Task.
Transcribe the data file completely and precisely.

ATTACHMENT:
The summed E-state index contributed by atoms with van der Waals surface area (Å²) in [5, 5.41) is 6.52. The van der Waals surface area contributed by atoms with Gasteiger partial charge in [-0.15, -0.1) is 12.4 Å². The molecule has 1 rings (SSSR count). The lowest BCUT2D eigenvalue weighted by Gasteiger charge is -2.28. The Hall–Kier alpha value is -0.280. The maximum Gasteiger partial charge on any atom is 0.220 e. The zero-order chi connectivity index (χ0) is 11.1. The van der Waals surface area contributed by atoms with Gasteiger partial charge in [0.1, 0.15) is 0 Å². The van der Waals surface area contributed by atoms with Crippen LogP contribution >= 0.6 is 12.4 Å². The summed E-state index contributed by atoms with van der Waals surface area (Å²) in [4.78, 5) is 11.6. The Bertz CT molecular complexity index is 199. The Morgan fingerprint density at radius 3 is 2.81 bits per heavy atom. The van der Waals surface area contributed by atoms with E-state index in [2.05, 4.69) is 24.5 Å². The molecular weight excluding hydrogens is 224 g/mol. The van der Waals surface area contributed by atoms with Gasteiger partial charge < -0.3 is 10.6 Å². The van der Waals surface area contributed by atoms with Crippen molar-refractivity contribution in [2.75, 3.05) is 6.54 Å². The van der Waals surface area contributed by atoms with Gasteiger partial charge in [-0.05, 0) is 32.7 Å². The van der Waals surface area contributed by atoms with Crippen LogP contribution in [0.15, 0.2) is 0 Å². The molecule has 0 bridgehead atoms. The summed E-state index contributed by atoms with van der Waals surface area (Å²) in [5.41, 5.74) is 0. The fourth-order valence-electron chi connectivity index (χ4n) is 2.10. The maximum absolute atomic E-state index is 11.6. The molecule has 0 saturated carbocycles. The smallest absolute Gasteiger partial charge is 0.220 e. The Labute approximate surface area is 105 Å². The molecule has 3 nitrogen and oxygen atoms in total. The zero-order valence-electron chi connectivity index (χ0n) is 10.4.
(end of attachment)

The summed E-state index contributed by atoms with van der Waals surface area (Å²) in [5, 5.41) is 6.52. The van der Waals surface area contributed by atoms with Gasteiger partial charge in [-0.15, -0.1) is 12.4 Å². The molecule has 1 rings (SSSR count). The lowest BCUT2D eigenvalue weighted by Gasteiger charge is -2.28. The Hall–Kier alpha value is -0.280. The maximum Gasteiger partial charge on any atom is 0.220 e. The zero-order chi connectivity index (χ0) is 11.1. The van der Waals surface area contributed by atoms with Gasteiger partial charge in [0.1, 0.15) is 0 Å². The van der Waals surface area contributed by atoms with Crippen LogP contribution >= 0.6 is 12.4 Å². The summed E-state index contributed by atoms with van der Waals surface area (Å²) in [4.78, 5) is 11.6. The Bertz CT molecular complexity index is 199. The Morgan fingerprint density at radius 3 is 2.81 bits per heavy atom. The van der Waals surface area contributed by atoms with E-state index in [2.05, 4.69) is 24.5 Å². The molecular weight excluding hydrogens is 224 g/mol. The van der Waals surface area contributed by atoms with Gasteiger partial charge < -0.3 is 10.6 Å². The van der Waals surface area contributed by atoms with Crippen molar-refractivity contribution in [2.75, 3.05) is 6.54 Å². The van der Waals surface area contributed by atoms with Gasteiger partial charge in [-0.05, 0) is 32.7 Å². The van der Waals surface area contributed by atoms with Crippen LogP contribution in [0.15, 0.2) is 0 Å². The molecule has 0 bridgehead atoms. The summed E-state index contributed by atoms with van der Waals surface area (Å²) in [5.41, 5.74) is 0. The fourth-order valence-electron chi connectivity index (χ4n) is 2.10. The maximum absolute atomic E-state index is 11.6. The molecule has 0 saturated carbocycles. The smallest absolute Gasteiger partial charge is 0.220 e. The Labute approximate surface area is 105 Å². The molecule has 3 nitrogen and oxygen atoms in total. The zero-order valence-electron chi connectivity index (χ0n) is 10.4.